Editor’s Note: The following is excerpted from a June 14 eulogy for Rabbi Moshe Kasirer.
Even in the difficult final months of his life, when it was hard to see the bright side, my father never missed an opportunity to tell a good joke.
Most recently, the doctors, residents and nurses dwould come to see him in the ICU. “Do you have a joke for me today??” They would ask. My father would get that twinkle in his eye, before launching into one of his favorites:
"A patient comes into the hospital and tells the nurse he needs to see the doctor because he feels invisible!
The nurse says to the doctor, “Doctor, there is a patient here to see you who is invisible!”
My father would pause before delivering the punch line:
The doctor says to the nurse: ‘Tell him I can’t see him!”
As hospital patients go, there was nothing “invisible” about my father, Rabbi Moshe Kasirer. For six months, I watched him with pride as he had a profound impact on those who treated him. How they grew to love this gentle, gracious, humble man, always so eager to make them smile.
My Dad's surgeon, learning of his passing, texted: “It was an honor to have met him. Truly one of the strongest, bravest individuals I’ve ever encountered."
My father was a survivor. Literally. I had always suspected that his predictable quest for comic relief was to compensate for his deep and enduring sadness, rooted in his childhood during the Holocaust.
It was precisely this time of year during Shavuot, when my father was 12, that the Nazis rounded up his family from their childhood home in Romania, a town called Sighet Maramuresh, and moved them to the ghetto.
In each of the 73 years of his life that followed, Shavuot remained a painful time.
My father was the only member of his immediate family to make it out of the Nazi concentration camps alive. He lost his parents. His siblings. His grandparents.
He was rescued at age 14 on his fifth day at Bergen- Belsen. A camp where many people didn’t make it to day number 5.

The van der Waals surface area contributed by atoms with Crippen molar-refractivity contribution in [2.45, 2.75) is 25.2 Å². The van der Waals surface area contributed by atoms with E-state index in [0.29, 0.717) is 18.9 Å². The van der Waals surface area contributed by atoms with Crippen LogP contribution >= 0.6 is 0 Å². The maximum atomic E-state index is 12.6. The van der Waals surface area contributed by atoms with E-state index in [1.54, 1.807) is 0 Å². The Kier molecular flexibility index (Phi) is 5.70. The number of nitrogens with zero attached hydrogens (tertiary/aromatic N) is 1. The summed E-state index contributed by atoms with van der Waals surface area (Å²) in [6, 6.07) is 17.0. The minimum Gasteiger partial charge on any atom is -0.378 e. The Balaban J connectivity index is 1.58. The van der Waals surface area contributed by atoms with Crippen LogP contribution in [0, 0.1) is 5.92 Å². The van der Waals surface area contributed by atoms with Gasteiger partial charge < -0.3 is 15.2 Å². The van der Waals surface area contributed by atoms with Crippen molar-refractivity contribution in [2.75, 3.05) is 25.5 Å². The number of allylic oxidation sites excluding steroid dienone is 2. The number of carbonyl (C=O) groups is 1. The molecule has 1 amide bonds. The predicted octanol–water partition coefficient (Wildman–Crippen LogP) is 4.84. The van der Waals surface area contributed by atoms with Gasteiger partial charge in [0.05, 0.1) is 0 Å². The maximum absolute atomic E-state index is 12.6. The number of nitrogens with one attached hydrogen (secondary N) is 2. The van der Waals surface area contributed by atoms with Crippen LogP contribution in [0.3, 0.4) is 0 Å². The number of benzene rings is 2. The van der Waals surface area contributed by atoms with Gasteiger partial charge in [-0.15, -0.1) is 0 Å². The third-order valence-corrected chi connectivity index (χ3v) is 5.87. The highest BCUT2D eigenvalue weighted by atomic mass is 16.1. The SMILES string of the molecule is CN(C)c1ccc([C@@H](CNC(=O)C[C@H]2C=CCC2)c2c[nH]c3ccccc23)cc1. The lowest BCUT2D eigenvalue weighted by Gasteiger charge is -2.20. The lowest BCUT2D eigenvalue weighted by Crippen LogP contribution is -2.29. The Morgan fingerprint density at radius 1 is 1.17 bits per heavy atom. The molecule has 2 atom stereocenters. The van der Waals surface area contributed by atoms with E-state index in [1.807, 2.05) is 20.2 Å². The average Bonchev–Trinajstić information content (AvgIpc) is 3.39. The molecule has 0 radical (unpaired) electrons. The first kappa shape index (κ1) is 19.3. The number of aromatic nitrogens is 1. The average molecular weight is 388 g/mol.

But once again, my father was a survivor. One who scrounged enough bread in the camp so that he could trade it for another young man's tefillin to wear for his own bar mitzvah. One who had the courage to escape by climbing over barbed wire to jump onto a moving train he hoped might take him to freedom. Only to be captured and thrown off the train. My father was devastated. Until he learned that same train was ultimately bombed by the Allies.
My father took very seriously the fact that he had been a witness to this history. Though orphaned and traumatized, he dwelled on the positive. He had such a simple, enduring faith. My father believed God had protected him. God had saved his life for a reason.
He became convinced it was his mission to teach the Torah. And for 58 years of his life, that is what he would do, praying and teaching and saying the mourners Kaddish, which he would say three times a day for the Kedoshim [holy ones] who had no one to say Kaddish for them.
My father never cared about material things. Upon arrival in New York, he turned down a job offer from a distant uncle to work in a Catskills hotel. Uncle Sidney couldn’t believe it. And throughout his many years at the yeshiva where he taught he turned down promotion after promotion. He was content to teach the Torah.